Voters to decide future of jobs program
On May 4, Ohioans will be asked to decide the future of the Ohio Third Frontier Program, a 10-year, $1.4 billion investment initiated in 2002 by the General Assembly and then-Governor Bob Taft to provide grants to Ohio companies and research institutions to develop high-tech products, stimulate business growth and create jobs.
The program, which is supported by $500 million in bonds approved by Ohio voters in 2005, is set to expire in 2012.
According to recent testimony from the Ohio Department of Development in the Senate Finance & Financial Institutions Committee, the Third Frontier has created more than 40,000 jobs and helped to attract $6.6 billion in investment to Ohio.
For more information on the Third Frontier Program please visit http://thirdfrontier.com.
This past week the Ohio House and Senate reached an agreement on House Joint Resolution 12, a constitutional amendment that will appear on the ballot in May to authorize the state to issue $700 million in bonds to continue the Third Frontier Program for four years.
While HJR 12 passed with strong bipartisan support, negotiations on the proposal were tough and required burning the midnight oil to reach a compromise.
In November last year, House Democrats announced their intention to pursue a $1 billion renewal of the Third Frontier over five years and introduced HJR 12 shortly thereafter. Governor Strickland also voiced his support for the plan.
The Senate maintained that we were proud of the success of the Third Frontier and were committed to its renewal, but before the General Assembly asked voters to allow the state to spend more money on the program, we felt that it was important to craft a plan that was responsible and something Ohio voters could support.
On Jan. 11, the House passed HJR 12 as a $950 million renewal of the Third Frontier.
The Senate followed by approving a $500 million proposal, which mirrored the Third Frontier bond issue that Ohio voters said “yes” to in 2005 and an amount that we saw as a true renewal of the program.
The House did not agree with the Senate’s version of HJR 12, so a conference committee was formed to work out the differences between the two chambers. I served on the committee with State Senator Tom Niehaus (R-New Richmond), State Senator Dale Miller (D-Cleveland), State Representative Jay Goyal (D-Mansfield), State Representative Sandra Williams (D-Cleveland) and State Representative Ron Amstutz (R-Wooster).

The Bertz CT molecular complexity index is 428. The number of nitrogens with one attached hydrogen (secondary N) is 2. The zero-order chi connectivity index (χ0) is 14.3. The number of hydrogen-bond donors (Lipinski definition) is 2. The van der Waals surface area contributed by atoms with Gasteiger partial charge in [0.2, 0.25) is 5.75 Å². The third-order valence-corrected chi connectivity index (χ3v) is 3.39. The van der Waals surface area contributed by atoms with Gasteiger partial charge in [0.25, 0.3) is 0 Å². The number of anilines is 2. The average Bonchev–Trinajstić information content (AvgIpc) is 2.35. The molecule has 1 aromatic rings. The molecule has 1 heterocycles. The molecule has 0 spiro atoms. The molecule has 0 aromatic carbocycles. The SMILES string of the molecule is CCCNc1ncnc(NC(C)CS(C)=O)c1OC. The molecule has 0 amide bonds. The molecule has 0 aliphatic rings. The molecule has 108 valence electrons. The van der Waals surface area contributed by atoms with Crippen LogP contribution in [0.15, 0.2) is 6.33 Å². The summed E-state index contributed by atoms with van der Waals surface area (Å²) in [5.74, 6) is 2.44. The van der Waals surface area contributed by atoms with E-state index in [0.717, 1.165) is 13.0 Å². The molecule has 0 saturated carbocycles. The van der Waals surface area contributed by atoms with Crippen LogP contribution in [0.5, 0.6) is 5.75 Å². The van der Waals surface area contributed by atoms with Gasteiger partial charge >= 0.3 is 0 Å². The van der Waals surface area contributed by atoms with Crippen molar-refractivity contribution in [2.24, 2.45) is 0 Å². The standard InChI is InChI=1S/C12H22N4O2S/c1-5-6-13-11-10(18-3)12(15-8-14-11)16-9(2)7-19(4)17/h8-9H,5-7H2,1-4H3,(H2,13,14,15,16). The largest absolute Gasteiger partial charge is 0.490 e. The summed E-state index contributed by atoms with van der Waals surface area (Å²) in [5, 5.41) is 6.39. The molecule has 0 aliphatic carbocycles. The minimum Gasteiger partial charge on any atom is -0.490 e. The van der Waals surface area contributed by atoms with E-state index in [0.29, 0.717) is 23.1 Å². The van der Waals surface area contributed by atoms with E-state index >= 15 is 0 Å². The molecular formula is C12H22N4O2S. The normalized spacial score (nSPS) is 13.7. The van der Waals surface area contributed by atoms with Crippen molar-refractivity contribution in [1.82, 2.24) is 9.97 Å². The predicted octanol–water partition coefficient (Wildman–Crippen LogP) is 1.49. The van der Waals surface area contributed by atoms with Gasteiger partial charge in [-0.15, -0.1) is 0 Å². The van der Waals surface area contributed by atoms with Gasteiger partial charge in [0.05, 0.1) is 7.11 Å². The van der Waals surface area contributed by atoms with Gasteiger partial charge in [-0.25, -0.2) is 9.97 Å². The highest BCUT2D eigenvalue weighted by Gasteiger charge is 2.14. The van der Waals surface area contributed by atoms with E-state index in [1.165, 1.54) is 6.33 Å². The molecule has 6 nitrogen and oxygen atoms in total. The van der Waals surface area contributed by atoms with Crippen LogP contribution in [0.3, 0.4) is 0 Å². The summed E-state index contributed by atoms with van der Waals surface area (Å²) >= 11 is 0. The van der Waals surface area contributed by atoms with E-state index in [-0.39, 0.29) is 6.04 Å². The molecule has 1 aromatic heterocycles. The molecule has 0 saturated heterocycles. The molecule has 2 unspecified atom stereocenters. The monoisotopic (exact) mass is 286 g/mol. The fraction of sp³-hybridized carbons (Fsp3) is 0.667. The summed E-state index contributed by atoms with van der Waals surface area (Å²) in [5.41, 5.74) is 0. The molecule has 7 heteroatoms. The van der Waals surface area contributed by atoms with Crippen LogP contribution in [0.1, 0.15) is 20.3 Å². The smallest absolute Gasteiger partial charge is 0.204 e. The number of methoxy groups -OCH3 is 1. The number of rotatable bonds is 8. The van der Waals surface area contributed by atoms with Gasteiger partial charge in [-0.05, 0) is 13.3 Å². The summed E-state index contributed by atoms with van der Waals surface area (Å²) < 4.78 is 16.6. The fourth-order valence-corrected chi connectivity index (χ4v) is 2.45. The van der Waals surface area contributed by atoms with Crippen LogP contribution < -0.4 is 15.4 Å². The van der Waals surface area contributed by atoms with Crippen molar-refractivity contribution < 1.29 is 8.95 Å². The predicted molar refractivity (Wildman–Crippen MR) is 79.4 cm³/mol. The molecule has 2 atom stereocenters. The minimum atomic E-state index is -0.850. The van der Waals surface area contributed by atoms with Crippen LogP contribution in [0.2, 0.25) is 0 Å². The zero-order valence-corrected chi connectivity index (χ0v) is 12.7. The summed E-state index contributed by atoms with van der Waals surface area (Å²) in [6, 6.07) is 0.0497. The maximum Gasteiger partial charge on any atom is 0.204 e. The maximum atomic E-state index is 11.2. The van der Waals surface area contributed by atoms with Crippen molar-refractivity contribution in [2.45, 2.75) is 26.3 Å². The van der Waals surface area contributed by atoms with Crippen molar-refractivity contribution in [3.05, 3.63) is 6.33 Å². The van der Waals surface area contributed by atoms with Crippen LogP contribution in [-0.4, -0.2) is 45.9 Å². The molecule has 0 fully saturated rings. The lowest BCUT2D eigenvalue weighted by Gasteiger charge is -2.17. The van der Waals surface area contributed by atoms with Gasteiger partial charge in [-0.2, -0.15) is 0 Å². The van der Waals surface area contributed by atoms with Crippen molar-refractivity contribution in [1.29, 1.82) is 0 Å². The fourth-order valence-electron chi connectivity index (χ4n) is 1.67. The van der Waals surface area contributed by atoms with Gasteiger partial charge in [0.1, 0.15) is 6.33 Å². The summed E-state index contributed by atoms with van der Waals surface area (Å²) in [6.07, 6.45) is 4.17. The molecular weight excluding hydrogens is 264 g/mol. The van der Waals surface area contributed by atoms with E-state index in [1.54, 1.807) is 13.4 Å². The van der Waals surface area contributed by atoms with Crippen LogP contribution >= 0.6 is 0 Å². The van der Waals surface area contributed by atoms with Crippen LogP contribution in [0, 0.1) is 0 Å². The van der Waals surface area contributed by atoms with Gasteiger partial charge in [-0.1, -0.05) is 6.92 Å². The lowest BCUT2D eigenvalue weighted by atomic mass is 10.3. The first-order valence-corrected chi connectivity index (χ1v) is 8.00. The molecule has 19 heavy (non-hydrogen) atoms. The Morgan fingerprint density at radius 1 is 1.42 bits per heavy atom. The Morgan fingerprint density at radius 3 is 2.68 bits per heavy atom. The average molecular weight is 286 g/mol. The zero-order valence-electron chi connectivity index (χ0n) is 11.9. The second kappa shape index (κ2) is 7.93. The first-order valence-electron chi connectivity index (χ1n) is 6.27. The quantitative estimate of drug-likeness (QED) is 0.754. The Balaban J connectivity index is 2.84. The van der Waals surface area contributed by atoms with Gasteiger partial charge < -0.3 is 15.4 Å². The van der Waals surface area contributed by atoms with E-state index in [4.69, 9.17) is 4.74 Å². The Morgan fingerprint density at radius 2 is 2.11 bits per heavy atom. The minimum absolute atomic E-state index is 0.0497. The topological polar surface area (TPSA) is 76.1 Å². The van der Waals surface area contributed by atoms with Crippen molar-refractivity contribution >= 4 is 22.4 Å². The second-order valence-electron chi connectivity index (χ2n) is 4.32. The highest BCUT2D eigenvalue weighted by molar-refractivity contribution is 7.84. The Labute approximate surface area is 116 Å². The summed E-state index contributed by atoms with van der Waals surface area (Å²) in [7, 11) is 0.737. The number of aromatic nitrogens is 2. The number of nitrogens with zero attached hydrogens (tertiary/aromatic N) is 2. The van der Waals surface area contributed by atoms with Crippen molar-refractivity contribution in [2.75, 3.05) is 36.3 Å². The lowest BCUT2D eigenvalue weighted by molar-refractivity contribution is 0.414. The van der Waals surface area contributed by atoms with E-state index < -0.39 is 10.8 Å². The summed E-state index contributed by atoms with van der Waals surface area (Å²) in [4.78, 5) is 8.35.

The conference committee met late on Tuesday, Feb. 2, and after much deliberation, reached a compromise to put a $700 million Third Frontier package before voters on May 4.
The consensus was that this figure provides the resources necessary to maintain a successful job creation program in which the investment pays for itself over a period of years while at the same time taking into account Ohio’s current budget situation.
It is also important to note (this is coming from the budget geek in me) that these dollars are bonded, which means that they cannot be spent to support ongoing state programs that are currently paid for through the state’s general revenue fund.
The Third Frontier Program has been a great success and is part of Ohio’s long-term strategy to create jobs and attract the development of innovative products and services that will help our state transition to a new economy. Third Frontier funds have been directed over the years to help grow promising small businesses or support research and development efforts at places like the Cleveland Clinic.
The program has also helped bring investment to the 17th Senate District through grants for various businesses.
Ultimately, it will be up to Ohio voters to decide if they think the Third Frontier Program is worth continuing into the next decade, and as your state senator, I am comfortable with giving you that option.
But no matter what happens with the Third Frontier, I will continue to do everything I can to create an environment in Ohio that is inviting to businesses and helps to attract investment and bring jobs to our local communities.
John A. Carey is a member of the Ohio Senate and represents the 17th District. He can be reached at Ohio Senate, Statehouse, Columbus, Ohio 43215 or by phone at (614) 466-8156.